By Bryanne Lawless, owner of BLND Public Relations.

Burnout is not unique to anyone: We are all susceptible to feeling burned out, especially when we're motivated to take on more work than is physically or mentally possible.

But what does it mean to be "burned out?" Burnout is a type of exhaustion that affects us physically and emotionally, occurring when we experience stress over a long period of time. We can also experience burnout when we feel our work doesn't meet our own expectations, and we start to become disillusioned by the state of affairs.

However, not all is lost. There are a ton of great ways to motivate ourselves when we recognize these symptoms, or if we're already deep in burnout mode. Working in public relations, where burnout is a common obstacle, I have been able to identify five of the best methods to recharge and get back on track.

Cultivate a Life Outside of Work

If you used to have a hobby you loved, now is the time to dive back into it. Find an activity -- mental or physical -- to engage in that you're passionate about or want to learn more about. Being able to immerse yourself in an activity that is not centered on work will help you to unplug from the stressors and cultivate personal gratification.

Unplug From Everything

I cannot reiterate this enough: Technology consumes us on a daily basis, and even though technology is an incredible feat to make us more productive, it also takes away the time we can use to focus on ourselves, our family and our friends.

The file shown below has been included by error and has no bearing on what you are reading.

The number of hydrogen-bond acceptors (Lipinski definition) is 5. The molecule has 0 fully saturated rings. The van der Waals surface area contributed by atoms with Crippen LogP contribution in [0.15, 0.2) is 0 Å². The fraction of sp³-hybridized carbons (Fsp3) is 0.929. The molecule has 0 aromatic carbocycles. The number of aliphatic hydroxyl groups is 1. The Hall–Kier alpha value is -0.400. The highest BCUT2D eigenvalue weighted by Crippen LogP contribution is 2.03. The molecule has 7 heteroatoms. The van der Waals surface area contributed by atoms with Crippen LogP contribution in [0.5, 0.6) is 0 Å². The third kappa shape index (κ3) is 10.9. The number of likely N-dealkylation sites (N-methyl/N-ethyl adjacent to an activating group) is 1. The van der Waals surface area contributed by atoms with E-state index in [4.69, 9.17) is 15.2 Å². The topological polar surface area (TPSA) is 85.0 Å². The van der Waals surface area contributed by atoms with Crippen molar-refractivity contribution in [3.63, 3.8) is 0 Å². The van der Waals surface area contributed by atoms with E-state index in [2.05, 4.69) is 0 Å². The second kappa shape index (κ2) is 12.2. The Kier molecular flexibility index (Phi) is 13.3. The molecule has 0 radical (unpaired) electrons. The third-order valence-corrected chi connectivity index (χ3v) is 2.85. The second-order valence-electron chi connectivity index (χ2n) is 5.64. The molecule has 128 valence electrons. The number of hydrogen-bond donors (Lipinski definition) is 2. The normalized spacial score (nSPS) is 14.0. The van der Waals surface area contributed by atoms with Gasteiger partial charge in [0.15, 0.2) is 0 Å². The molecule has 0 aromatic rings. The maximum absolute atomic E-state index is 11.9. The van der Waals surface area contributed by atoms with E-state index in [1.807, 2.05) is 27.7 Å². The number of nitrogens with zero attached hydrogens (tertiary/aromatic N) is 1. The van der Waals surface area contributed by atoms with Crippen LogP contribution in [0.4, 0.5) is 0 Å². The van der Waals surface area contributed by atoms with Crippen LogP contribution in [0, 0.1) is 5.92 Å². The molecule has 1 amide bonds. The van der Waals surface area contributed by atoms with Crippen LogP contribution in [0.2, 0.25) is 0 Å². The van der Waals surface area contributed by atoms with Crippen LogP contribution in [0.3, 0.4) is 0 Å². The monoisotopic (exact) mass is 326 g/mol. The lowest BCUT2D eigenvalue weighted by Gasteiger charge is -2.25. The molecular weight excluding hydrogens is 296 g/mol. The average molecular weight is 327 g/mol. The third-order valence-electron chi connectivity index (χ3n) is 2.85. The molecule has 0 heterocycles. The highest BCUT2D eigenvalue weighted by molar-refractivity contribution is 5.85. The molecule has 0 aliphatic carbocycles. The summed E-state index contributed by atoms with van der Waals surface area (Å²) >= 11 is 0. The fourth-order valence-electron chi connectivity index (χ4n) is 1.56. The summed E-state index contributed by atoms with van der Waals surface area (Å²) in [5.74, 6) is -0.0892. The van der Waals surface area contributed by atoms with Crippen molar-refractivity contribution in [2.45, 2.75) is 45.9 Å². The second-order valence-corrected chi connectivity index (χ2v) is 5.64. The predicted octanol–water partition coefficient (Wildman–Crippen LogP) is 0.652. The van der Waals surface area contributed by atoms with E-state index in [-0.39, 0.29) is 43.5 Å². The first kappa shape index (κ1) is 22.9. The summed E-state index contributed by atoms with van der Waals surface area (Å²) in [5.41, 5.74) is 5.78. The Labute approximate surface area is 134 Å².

Make it a point to schedule time to spend away from your phone, computer, tablet etc. and focus on the time you are spending either alone or with someone else. Separating yourself from stressors helps regenerate your interpersonal and personal relationships outside of work.


One of the biggest work-related burnout factors is having too much work and not enough organization. Schedule time -- an hour, two hours, even a day -- to really dig deep and write out a comprehensive list of all tasks that need to be handled. This way, you can figure out the priorities of the tasks, who can be delegated a few of those tasks, and the status of each.

It's easy to get overwhelmed, but it's just as easy to take a step back and realize the issue at hand might not seem as large as you initially made it out to be.

Take Regular, Small Breaks During Work Hours

"I don't have time" is not an excuse. Studies show that we are most productive when we work at intervals of an hour to an hour and a half, then spend 15 minutes taking a break.

If you push yourself into exhaustion, the opportunity is now missed to rejuvenate your mind and dive back into work fresh and bright-eyed. Breaks can include taking a quick walk to grab a coffee, stretching, grabbing a snack and getting some fresh air. The possibilities are endless.

Evaluate the End Game

Being able to recognize burnout can help you to re-evaluate your initial career goals. Evaluate your end game by considering if your work is still aligned with your values and is continuing to benefit your long-term goals. The self-analysis will give you an all-encompassing overview of what's missing from your professional and personal lives.

The next steps are to determine if you can change your role within the company, or if it's time to find another position that better suits your new goals.

Bryanne Lawless is the owner of BLND Public Relations.